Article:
Within this idyllic atmosphere romances abounded, some stable, others, like Harold and Stella’s, stormy. Morris Carnovsky and Phoebe Brand roomed together and would later marry, as did Strasberg and Paula Miller. Others, such as the young recruit Clifford Odets, would mail daily love letters to Eunice Stoddard, whose bungalow was walking distance from his, but she never answered his missives. Luther Adler made the trip to the country to partake in the amorous possibilities.

Tall and fair, with chiseled facial features as opposed to Stella’s soft ones, Luther had recently turned twenty-eight. He was as charming as Stella was charismatic, both having inherited Jacob’s sex appeal. Luther felt as disturbed as Stella by the lack of artistic integrity on Broadway compared to the Yiddish theater. Clurman’s collective seemed an attractive alternative.

Predictably, cliques formed among the twenty-eight actors. Bobby Lewis—the youngest thespian of the group—and Sanford Meisner gravitated toward Stella and Harold. In the evenings, while Odets repeatedly played an E-minor chord on the piano and Franchot Tone played chess, Stella would tell stories about the Yiddish theater. Finally giving up on Eunice Stoddard, Odets began setting his sights on a different girl every week, most of whom steered clear of him. One night, he proceeded to throw a billiard ball at Margaret Barker’s door—behind which she was securely ensconced. The racket was numbing. Finally, Stella bellowed, “Clifford, if you don’t turn out to be a genius, I’ll never speak to you again.”[vi]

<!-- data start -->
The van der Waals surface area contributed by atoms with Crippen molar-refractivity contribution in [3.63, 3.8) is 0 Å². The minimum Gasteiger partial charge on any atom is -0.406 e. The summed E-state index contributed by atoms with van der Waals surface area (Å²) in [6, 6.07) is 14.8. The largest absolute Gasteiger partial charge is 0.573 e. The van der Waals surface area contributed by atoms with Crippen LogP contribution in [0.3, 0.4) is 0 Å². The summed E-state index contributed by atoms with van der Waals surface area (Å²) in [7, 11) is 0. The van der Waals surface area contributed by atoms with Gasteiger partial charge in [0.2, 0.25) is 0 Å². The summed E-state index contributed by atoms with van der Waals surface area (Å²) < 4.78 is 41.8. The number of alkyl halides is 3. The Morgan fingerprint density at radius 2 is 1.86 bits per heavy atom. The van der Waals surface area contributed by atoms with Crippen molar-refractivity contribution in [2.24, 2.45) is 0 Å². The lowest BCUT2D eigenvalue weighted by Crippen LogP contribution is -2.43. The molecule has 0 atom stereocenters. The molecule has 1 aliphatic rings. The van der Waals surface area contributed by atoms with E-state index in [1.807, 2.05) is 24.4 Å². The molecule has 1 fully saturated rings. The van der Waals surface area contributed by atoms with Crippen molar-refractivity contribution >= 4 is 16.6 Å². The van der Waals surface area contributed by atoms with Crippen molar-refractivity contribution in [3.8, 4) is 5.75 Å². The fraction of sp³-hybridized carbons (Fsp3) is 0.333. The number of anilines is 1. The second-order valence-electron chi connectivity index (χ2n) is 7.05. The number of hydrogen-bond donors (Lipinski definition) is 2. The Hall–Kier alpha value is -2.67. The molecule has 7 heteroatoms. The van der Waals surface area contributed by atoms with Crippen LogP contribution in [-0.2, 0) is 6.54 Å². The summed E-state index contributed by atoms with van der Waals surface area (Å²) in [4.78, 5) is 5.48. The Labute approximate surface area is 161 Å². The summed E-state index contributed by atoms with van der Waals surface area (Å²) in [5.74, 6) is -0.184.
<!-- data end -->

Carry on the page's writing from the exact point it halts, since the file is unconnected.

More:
In an interview in 1966, Stella succinctly stated why she did not use affective memory with her students: “A student is encouraged to respect his creative, imaginative life as a source for his acting craft. To go back to a feeling or emotion of one’s own experience I believe to be unhealthy. It tends to separate you from the play, from the action of the play, from the circumstances of the play, and from the author’s intention. All this has to be embodied in the action.”[vii] Equally important, Stella stressed, was knowing the cultural and political circumstances of the characters and their setting.

While teaching The Glass Menagerie, Stella would tell the actors in the scene to “create the room.” She would say, “Are the drapes torn? Whose picture is on the wall? Washington? Put something there that’s very American. What kind of view does she have? A fire escape. What’s on the other fire escapes? The key is ‘drab’—not just the room, the life. It’s lower-middle-class life. The Gentleman Caller is not of exactly that same class. Know the difference in their larger circumstances.”[viii] Then with Stella’s finesse of mixing pedagogy and humor, she would prod: “C’mon, get going! You can’t be stupid if you’re a modern actor. You have to be sharp. You don’t have to be so intelligent in Shakespeare. He’s a giant, so he carries you—if you speak ever so precisely and have lots of good teeth.”[ix]